Knowing what you want out of life can help you become a better person and better business leader. One way to sharpen your focus is to put pencil to paper — or fingers to keyboard — and craft a personal mission statement. It helps zero in on why you’re here (surely there’s more to life than worrying your mother).
After you get the hang of it, straight talk offers a lot of opportunity. The law of diminishing dedication holds that malaise develops when employees aren’t challenged, inspired partners in their own fate. For most, purpose and enthusiasm have the shelf life of sushi. So I developed the four-step Ask/Tell Technique to get them to open up. It keeps managers’ and employees’ expectations in line so there are no surprises. This is how it works:
One day, Eric Randa, our vice president of loss prevention, dropped off a three-page memo. I scanned it and called him back into my office. “Eric,” I said, “this is a great memo, but I need you to condense it and make it simpler.” In fact, I said, write every memo like it’s for the president of a company, someone who has to read a hundred memos a day and doesn’t have time to read two pages, let alone three.
Like proud parents welcoming a new daughter-in-law, we warmly, if methodically, welcomed new employees into the fold. New hires acquired a “buddy” who gave them a tour of their new home along with the lowdown on the people and culture.
Jim Pascale was just 27 when we hopped into my car and took off for Iowa. It was our first market outside Minnesota, and I’d just promoted Jim to Iowa regional manager. Speeding out of Minneapolis and down I-35, I asked to see his schedule. Gripping the wheel with one hand, Jim grabbed his planner from the backseat and handed it over. I was a little shocked by what I saw.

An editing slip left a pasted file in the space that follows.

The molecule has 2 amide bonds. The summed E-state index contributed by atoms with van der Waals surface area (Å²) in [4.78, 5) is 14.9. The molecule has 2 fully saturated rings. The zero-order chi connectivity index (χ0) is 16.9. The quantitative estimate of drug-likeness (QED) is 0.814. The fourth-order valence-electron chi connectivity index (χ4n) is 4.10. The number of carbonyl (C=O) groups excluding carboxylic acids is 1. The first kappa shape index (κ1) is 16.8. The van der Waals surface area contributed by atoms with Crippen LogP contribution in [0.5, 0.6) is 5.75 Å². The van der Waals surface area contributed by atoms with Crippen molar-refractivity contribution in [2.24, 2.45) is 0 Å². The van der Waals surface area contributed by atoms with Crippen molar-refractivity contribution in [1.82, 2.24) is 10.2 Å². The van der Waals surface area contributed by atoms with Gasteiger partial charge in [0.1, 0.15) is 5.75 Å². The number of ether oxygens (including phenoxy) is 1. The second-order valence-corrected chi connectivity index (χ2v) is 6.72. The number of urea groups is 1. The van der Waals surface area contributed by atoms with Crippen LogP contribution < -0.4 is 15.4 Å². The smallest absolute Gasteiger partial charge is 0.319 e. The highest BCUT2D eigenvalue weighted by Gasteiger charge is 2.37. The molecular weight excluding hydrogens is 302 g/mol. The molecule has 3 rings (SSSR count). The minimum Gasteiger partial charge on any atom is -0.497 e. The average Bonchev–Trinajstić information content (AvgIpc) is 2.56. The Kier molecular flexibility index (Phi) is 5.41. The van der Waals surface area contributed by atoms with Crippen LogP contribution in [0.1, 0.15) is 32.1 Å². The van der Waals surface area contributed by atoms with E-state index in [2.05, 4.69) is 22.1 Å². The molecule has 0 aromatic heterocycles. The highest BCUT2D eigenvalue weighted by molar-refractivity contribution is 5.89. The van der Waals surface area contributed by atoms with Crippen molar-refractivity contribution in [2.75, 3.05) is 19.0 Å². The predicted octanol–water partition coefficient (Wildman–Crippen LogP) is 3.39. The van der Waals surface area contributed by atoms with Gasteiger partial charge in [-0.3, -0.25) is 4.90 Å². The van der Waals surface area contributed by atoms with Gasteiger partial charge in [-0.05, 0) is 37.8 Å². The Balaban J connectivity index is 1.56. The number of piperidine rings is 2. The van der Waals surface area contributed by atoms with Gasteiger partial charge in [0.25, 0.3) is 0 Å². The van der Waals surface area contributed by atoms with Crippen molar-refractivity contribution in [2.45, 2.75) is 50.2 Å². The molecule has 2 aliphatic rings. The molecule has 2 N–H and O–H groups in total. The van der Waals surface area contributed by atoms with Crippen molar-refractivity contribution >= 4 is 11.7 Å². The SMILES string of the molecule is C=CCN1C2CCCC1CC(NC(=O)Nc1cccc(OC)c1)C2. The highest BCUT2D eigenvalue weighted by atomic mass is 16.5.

It’s pretty darn hard to get from here to there without a road map. Laying out your goals bridges the gap between who you are today and the person you sketched out in your mission statement. Yet when I ask people all over the country whether they write up their goals each year, barely one in 10 say they have. But that 10% gushes over how spelling out their goals transformed their lives.
Success has many fathers, as the saying goes. One sire to my company’s exponential growth (the Tires Plus stores) was our obsession with improving the way we did things. We were fanatical about identifying roadblocks, unearthing errors, and fine-tuning our system. Part of our campaign included benchmarking the highfliers; and one way we did that was an occasional intel-gathering field trip.
Would you sit back and twiddle your thumbs while a competitor poached your customers and employees? Would you blow off network security until a vicious virus crashed your computer system?
Sure enough, your mission statement is a thing to behold, with the potential to light up the world. But it isn’t the Mona Lisa. You can print it out in fancy fonts, frame it, and hang it. It’s still not a work of art unless it inspires you to embrace the art of working and living ethically.
Setting a strong management methodology in motion, day after day, requires discipline, and that requires self-coaching.